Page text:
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Thread: What is the fascination in antique Singer sewing machines?

  1. #1
    Member apiarist's Avatar
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    With modern machines providing almost perfect tension, a vast array of stitches and reliability second to none - why do so many of you crave these older machines? I do have an old Singer treadle, but I have great difficulty sewing on it and it is only used as an ornament in the corner.

  2. #2
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    For me, the fascination is the fact something so old that is still working in itself is a marvel. But mostly, my treadle is one that belonged to my great aunt and using it is just plain fun. The rest of the family thought I was crazy until I made my sister try it, then she had fun and even felt she was getting exercise at the same time. My other machine is the one I learned to sew on, and it still works as well as it did in 1950. Had a great laugh when I used the zig zag attachment and it was throwing the fabric back and forth. (Something I had forgotten.)

    I have featherweights because they are so darn cute!!! And they sew well too, and I have 3 because I didn't know show to stop the bid once I won the first one. Oh well. So maybe I will have one painted, but not right now. May sell the extras too. Not sure what I want to do.

    But the older machines work so well and the newer machines seem to crash from time to time. I do have the Janome 6600 and love it!!! So I use the other machines for other things.

  3. #3
    Member apiarist's Avatar
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    Maybe it is my treadle machine that is at fault and would benefit by an overhaul. Who knows it may be reinstated yet!

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    Super Member TonnieLoree's Avatar
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    Quote Originally Posted by apiarist
    With modern machines providing almost perfect tension, a vast array of stitches and reliability second to none - why do so many of you crave these older machines? I do have an old Singer treadle, but I have great difficulty sewing on it and it is only used as an ornament in the corner.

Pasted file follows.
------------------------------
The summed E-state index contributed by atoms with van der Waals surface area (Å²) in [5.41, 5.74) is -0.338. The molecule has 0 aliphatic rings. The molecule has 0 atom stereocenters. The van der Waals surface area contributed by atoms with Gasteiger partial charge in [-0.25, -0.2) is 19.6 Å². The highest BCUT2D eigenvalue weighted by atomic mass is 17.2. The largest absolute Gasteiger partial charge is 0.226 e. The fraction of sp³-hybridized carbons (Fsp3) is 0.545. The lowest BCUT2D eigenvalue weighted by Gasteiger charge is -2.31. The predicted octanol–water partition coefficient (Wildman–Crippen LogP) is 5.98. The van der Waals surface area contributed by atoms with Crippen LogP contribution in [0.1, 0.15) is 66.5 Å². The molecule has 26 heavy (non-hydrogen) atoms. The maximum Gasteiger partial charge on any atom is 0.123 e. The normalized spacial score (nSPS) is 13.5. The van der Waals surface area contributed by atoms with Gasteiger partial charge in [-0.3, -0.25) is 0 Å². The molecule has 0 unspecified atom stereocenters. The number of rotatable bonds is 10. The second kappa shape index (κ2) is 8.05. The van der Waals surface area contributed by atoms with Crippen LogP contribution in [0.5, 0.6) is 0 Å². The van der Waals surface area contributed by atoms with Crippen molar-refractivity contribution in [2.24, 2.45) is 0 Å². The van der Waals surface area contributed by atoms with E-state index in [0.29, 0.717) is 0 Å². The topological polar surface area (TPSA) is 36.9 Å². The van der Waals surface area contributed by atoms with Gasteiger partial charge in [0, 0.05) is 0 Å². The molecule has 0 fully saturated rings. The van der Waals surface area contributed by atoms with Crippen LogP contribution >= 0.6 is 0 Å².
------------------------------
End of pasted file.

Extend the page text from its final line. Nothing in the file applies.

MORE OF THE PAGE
Thank you for this thread. I don't "get it" either. I have always wanted to ask this question, so I am so glad that you asked it first. Seriously, what IS the big deal? I think that you and I are in for a huge amount of flack, but I did not start it. :wink:

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    Power Poster alikat110's Avatar
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    Nostalgia. I remember my grandmother teaching me how to sew on one.

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    Super Member Lucky Patsy's's Avatar
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    I cant take apart a computerized machine and work on it myself, but I can with the older mechanical machines! It is fun to tinker! I also think many of the older machines are a thing of beauty in and of themselves. And I am sentimental, I love knowing who first owned these machines, and like to imagine where they have been and what was created with them. :D

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    Super Member purplemem's Avatar
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    Here are my reasons to want a treadle:
    1. My grandmother had one that I used to sew
    2. It does not need electricity
    3. I like the "oldness" of it, recycling and reusing things past
    4. I want the exercise as I have very limited leg movements

    I don't want the featherweight, or hundreds more, just a good working treadle. I'll find one someday, when I have time and money at the same instance.

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    I was amazed that I saw 4 this past week end at yard sales. I thought of all of the people on here who love them. I don't have an interest in them myself.

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    Glad you asked because I don't understand it either. I have an old treadle machine and use it for an accent table. Never thought of trying to sew with it.

  10. #10
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    It took me a while to figure out why I love sewing on the 1941 Singer 15-30 versus all the other machines we have around, no high dollar ones with perfect tension, etc.

    Its the sound. Best I can tell without research is that it sews in A sharp. The New Home is E flat and I might as well be grinding corn.

    I wonder if manufacturers are onto this?

    Should mention we come from hillbilly musicians.

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